Freshly Dug Potatoes
Freshly-dug potatoes. Now, how do you store them? Photo by Alistair Williamson | SXC



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MALLIKA RAO is an intern at THE NIBBLE.


November 2010
Last Updated September 2018

Product Reviews / Main Nibbles / Vegetables

How To Store Potatoes

Page 3: How To Buy Potatoes

This is Page 3 of a seven-page article, including a Potato Glossary. Here, how to buy and store potatoes. Click on the black links below to view other pages.


Article Index: Potato Glossary:


How To Buy Potatoes


When buying potatoes, choose ones that are firm with smooth skin.

  • Avoid potatoes that are too soft, greenish in color or have cuts, sprouts or blemishes. These are more likely to be bitter, and green-tinged potatoes and those that are sprouting can even be toxic.
  • Choose potatoes that are uniform in size, so that they will take the same amount of time to cook when you prepare them.
  • As with many other foods, potatoes are cheaper when you buy more of them. If you think a large-bag will be more than you can use, expand your potato repertoire: not just as a side dish but potato soup, potato pancakes and the always-popular potato salad.

How To Store Potatoes


Potatoes can bruise easily and should be stored in dark, dry, cool places. Potatoes don’t go bad quickly, and can be stored for up to 6 months.

  • Don’t store potatoes in airtight plastic bags. If they are sold in plastic, the bag should have cut-outs to enable breathing.
  • If storing potatoes in paper bags, leave the bags open at the top to allow for easy breathing.
  • Shield potatoes from light. When exposed to light, potatoes become green-tinged, which is a sign of chlorophyll and toxic alkaloids.
  • Don’t store potatoes near onions. Proximity to onions causes potatoes to sprout more quickly.
  • Don’t store raw potatoes in the refrigerator. When stored at temperatures below 40°F, the starch converts to sugar, and the moisture will cause sprouting.


Cooking With Potatoes


Leave Skins On. Potatoes are easier to prepare and healthier to eat when their skins are left on.

Soak & Scrub. Potatoes are typically washed before they are shipped to be sold, but should be washed again before food preparation.

  • Soak potatoes in cool water to loosen the dirt; then scrub them gently with a vegetable brush or sponge.
  • Trim away any eyes or blemishes. Make sure you remove any the green parts and cut areas.

Don’t Freeze. Freezing cooked potatoes is usually not a good idea. Since potatoes are 80% water, they become watery and grainy when reheated. Manufacturers of prepared potatoes have methods to circumvent this, but a home freezer can’t.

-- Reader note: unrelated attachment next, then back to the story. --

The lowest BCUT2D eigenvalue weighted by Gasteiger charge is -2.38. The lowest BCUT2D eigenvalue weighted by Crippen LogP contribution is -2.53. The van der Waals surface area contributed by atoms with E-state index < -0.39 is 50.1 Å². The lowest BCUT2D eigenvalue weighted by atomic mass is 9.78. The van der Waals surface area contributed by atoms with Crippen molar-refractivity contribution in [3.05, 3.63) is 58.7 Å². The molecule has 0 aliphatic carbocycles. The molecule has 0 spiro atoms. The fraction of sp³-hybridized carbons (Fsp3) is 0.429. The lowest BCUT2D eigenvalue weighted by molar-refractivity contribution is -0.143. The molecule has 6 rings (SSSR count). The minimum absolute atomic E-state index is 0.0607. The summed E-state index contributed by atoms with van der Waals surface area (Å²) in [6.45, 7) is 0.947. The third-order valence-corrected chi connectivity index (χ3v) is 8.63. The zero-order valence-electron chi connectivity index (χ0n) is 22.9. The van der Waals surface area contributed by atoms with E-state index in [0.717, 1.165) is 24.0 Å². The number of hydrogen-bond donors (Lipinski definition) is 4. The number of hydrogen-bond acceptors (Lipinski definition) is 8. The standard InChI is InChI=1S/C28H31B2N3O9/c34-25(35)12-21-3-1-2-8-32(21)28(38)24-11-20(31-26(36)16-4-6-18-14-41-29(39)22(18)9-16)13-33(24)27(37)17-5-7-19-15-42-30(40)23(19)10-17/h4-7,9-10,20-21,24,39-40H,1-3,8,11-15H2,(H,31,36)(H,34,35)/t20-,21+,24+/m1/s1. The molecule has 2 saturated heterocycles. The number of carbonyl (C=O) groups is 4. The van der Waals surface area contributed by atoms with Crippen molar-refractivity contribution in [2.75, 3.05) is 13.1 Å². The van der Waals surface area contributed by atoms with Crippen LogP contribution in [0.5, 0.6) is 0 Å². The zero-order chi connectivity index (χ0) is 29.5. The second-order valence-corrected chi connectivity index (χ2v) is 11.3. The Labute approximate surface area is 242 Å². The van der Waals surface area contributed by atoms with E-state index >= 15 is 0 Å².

A bin of potatoes. Photo by Christa Richert | SXC.
  • When freezing a dish that requires potatoes, it is best to exclude them when freezing, and throw them in afterwards.


Potato Nutrition


While perhaps best known for its carbohydrate content (approximately 26g in a medium potato), potatoes are nutritious: low in fat and high in vitamin C. They also contain iron, potassium, magnesium and antioxidants. The skin is the most nutrient-rich part of the potato: learn to enjoy it (we love the crispy skin of an oven-baked potato).

Because potatoes are high in carbohydrate, there is a misconception that they are fattening. However, the calories come from other ingredients with which the potatoes are prepared—butter and cooking oil, sour cream and gravy.

  • A medium baked potato has 161 calories. Skip the butter and sour cream and season with nonfat plain Greek yogurt, fresh-cracked pepper and snipped chives. It’s just as delicious and you’ve only added 20 more calories.


Take a look at the nutrition in a potato. The nutrients are about evenly divided between the flesh and the skin: a good reason to keep the skin on!

Nutrient & % RDA Without Skin With Skin
Vitamin C      33%     28%
Vitamin B6      23%     27%
Potassium      17%     26%
Copper      17%     10%
Niacin      11%      12%
Thiamin      11%        7%
Magnesium      10%      12%
Dietary Fiber       9%      15%
Pantothenic Acid       9%       7%
Folate       4%     12%
Iron       3%     10%

Data from for the percent RDA
(Recommended Daily Value) provided by a medium

Continue To Page 4: Potato Glossary A & B

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